Juggling for Nannies
Have you tried juggling? First you start with one ball, getting used to the weight, finding a balance between left and right. Then you add a second ball, tossing each across the other, establishing a rhythm. Finally the third ball enters the action, and spatial awareness becomes crucial. Professional jugglers who practice these skills amaze us. How do they keep all those balls moving?
You, too, can be an world-beating juggler. Master the balance, rhythm and spatial awareness required by your job, and children who once moved like an apple, a feather and a bowling ball will all fall into line. A baby and a two-year old – a cinch! Bigger ones that all go in different directions – a snap! You’ve found the rhythm, you’ve developed a routine. You’ve become the expert.
The secret is that children love a multi-sensory environment: many different ways of learning, many different skills tapped. They’ll milk a theme that takes them to their own, new discoveries. Such an approach allows children to connect many phenomena in their own way, to form their own understanding by using all their senses. This is the heart of the “Whole Learning” or “Whole Language” approach to learning, which essentially means giving children a theme to build on.
Haven’t got a theme? Just look in a children’s book.
Ball One: The Activities
Pick up your charge’s favorite book. Say it’s Goodnight, Moon. What can you bring to the author’s quiet theme of bedtime and sleepy comfort that children themselves can participate in – besides listening to or reading the story?
Your basic options for expanding on the theme are:
- songs and finger plays (did you, as a child, sing “I See the Moon and the Moon Sees Me”?)
- large motor activities (“Let’s all hide on the horizon, and let’s all rise up really, really slowly, like the moon, as we move across the room, and then let’s all sink slowly into the horizon again.”)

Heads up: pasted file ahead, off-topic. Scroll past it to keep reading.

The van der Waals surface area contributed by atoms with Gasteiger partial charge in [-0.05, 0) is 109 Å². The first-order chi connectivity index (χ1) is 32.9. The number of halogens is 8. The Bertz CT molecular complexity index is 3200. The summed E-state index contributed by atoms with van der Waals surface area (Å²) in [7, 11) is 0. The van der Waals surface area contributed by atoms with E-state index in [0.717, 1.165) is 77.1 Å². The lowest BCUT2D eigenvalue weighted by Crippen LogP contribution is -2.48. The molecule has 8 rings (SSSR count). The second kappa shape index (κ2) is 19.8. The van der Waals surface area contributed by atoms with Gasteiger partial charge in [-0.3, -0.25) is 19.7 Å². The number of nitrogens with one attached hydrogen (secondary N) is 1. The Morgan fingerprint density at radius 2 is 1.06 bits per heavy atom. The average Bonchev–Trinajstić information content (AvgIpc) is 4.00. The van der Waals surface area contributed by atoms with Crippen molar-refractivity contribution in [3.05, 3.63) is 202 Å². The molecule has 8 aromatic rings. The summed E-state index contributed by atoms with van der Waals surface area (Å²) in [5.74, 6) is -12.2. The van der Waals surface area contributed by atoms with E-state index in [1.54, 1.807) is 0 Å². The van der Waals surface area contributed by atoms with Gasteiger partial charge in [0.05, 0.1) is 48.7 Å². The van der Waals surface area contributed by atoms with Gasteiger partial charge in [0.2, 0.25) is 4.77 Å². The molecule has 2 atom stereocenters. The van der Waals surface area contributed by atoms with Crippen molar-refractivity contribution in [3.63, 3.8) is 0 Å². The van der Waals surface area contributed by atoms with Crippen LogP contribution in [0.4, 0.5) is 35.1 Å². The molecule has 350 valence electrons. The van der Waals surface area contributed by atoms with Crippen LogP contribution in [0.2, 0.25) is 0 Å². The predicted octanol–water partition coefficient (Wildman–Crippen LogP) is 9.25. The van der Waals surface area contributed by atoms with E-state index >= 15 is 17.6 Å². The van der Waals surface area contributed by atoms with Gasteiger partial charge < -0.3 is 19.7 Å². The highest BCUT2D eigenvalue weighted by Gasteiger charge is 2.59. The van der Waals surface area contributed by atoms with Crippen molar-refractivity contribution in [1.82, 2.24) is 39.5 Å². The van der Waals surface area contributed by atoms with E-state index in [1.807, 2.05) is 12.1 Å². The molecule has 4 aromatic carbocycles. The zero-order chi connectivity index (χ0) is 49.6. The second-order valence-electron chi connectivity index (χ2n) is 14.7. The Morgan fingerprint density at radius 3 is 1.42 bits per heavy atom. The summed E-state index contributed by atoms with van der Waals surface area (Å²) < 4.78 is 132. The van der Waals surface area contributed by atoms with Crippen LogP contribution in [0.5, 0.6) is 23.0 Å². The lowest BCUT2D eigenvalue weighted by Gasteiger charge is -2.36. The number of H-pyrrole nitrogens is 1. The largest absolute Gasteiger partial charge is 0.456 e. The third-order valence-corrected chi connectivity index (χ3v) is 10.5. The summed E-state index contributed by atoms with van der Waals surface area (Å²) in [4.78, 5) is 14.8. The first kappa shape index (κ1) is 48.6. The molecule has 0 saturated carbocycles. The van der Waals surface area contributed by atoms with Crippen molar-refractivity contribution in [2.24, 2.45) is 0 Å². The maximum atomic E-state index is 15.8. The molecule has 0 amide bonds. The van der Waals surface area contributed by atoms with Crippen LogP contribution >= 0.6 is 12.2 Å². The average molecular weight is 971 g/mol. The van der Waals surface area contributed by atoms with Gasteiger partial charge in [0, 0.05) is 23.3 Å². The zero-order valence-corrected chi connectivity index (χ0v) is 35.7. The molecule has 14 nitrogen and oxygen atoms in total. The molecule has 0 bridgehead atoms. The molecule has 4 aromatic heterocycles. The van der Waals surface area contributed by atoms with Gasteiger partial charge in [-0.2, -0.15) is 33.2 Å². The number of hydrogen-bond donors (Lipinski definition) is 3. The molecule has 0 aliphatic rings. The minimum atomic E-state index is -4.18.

- dramatic play (“Now you be the moon, and I’ll be you.”)
- art (“We can draw the moon as easily as the sun.”)
- pre-academic skills (math, science, writing, social studies, etc: (How many moons are there? How many moons on Mars? Can you spell “moon” – it has two eyes to look at you. Who is awake when we are asleep?)
Ball Two: The Books
Whether you use a local library or have (or create) one in your household, quality literature is essential. If you yourself have read books with strong concepts (love, heroism, loyalty, compassion), interesting characters (Peter Rabbit, the Lorax, the Hardy Boys), and engaging illustrations (Alice in Wonderland, Where the Night Things Are, The Secret Garden), you have the idea. And good new books come out all the time.
Books for younger children rely on pictures to tell their story. Vocabulary is simple and clear, sentences are short but appealing. Many authors use rhyme as well, bringing young children into the story that way. These books mine varied concepts with emotional connections to the child’s world and to his rich imagination.
Beginning readers’ books usually balance illustration with written content. They begin to introduce abstract concepts. Story content still relies heavily on connecting at the child’s emotional level, but it brings in new, mind-expanding ideas as well.
Older children, ready for the next stage, may choose and read books for themselves. They like to explore story topics and concepts by engaging adults in (literary!) discussion. And not only will they initiate activities themselves to expand a concept they’ve encountered, they will take pride in reading to younger siblings and find comfort in activities that are less challenging but still meaningful.
Ball Three: The Strategy
To help all children in your household participate, choose a book that has something for everyone: strong illustrations, exciting characters, and an interesting plot. Luckily, older children are often fine with simpler books, and the very young child wants to be “where the action is.” Now, before you toss all the balls into the air, I’d like to suggest a few things.
Read the book first yourself. You’ll get ideas as you read, and sharing the book then with the children will be just that, sharing, rather than laying on them something about which you, yourself, really know nothing. It is the sharing involved in reading together that makes early reading so appealing to children.
Prepare two or three activities in advance, gathering the supplies and ingredients for action. Take time following the activities to evaluate the process. Look at both positive and negative feedback. Keep a file to refer to in the future. Include the book’s title, activities chosen, materials required, children’s ages, and your evaluation. Repeating a story can be thrilling again, with a new set of activities or with a different group of children.